Detachment from Alcoholism

Detachment and recovery from alcoholism

Like alcoholics themselves, the families and friends of alcoholics display symptoms

  • denial,
  • anxiety,
  • guilt and
  • require treatment.

Al-Anon groups have proved to be an excellent resource for these people.

But Al-Anon’s central concept, that of detachment, is resented and rejected by many prospective members of Al-Anon.

Detachment involves realizing that the family member or friend

  • cannot control the alcoholic’s behavior,
  • accepting this powerlessness, and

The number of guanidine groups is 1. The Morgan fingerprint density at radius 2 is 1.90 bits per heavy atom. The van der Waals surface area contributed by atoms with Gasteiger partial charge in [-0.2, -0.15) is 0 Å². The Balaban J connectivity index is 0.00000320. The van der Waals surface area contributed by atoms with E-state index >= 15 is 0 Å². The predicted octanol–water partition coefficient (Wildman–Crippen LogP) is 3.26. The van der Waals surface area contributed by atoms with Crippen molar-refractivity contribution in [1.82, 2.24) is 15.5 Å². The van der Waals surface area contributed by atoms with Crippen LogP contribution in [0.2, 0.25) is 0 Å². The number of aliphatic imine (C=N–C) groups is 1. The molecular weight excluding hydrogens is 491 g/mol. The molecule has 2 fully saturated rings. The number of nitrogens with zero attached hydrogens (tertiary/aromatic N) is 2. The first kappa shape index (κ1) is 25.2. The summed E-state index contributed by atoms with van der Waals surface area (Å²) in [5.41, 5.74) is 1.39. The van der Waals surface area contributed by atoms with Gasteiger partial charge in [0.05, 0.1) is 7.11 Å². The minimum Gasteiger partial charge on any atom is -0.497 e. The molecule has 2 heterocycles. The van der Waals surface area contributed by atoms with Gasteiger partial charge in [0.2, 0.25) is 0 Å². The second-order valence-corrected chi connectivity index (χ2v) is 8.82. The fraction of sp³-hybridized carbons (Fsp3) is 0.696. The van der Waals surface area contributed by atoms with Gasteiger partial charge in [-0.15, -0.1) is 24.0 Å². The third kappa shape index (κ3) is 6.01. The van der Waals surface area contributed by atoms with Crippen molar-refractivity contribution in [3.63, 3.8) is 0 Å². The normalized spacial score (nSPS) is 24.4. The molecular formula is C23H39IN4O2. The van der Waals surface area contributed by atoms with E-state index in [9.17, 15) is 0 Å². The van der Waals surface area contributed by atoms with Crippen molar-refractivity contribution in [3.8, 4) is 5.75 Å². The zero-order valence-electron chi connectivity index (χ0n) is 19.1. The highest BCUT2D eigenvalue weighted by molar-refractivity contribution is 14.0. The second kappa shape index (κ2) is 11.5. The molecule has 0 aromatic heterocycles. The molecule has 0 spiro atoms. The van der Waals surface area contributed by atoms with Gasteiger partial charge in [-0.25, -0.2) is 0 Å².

• separating one’s self from the behavior though not from the person.

It also means that family life must not revolve around the alcoholic’s problems and behavior and that the alcoholic must be allowed to take the consequences of his or her behavior.

It does not mean a block in communication; in fact, as a family practices detachment it will learn to let the alcoholic know its feelings.

Reddy, Betty; McElfresh, Orville H. (1978), Detachment and recovery from alcoholism. Alcohol Health & Research World. Vol 2(3), Spr 1978, 28-33.
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One thought on “Detachment from Alcoholism

  1. Pingback: Alcoholism Blog » Blog Archive » Stop Drinking Alcohol Now - What Are the Alcoholism Stages?

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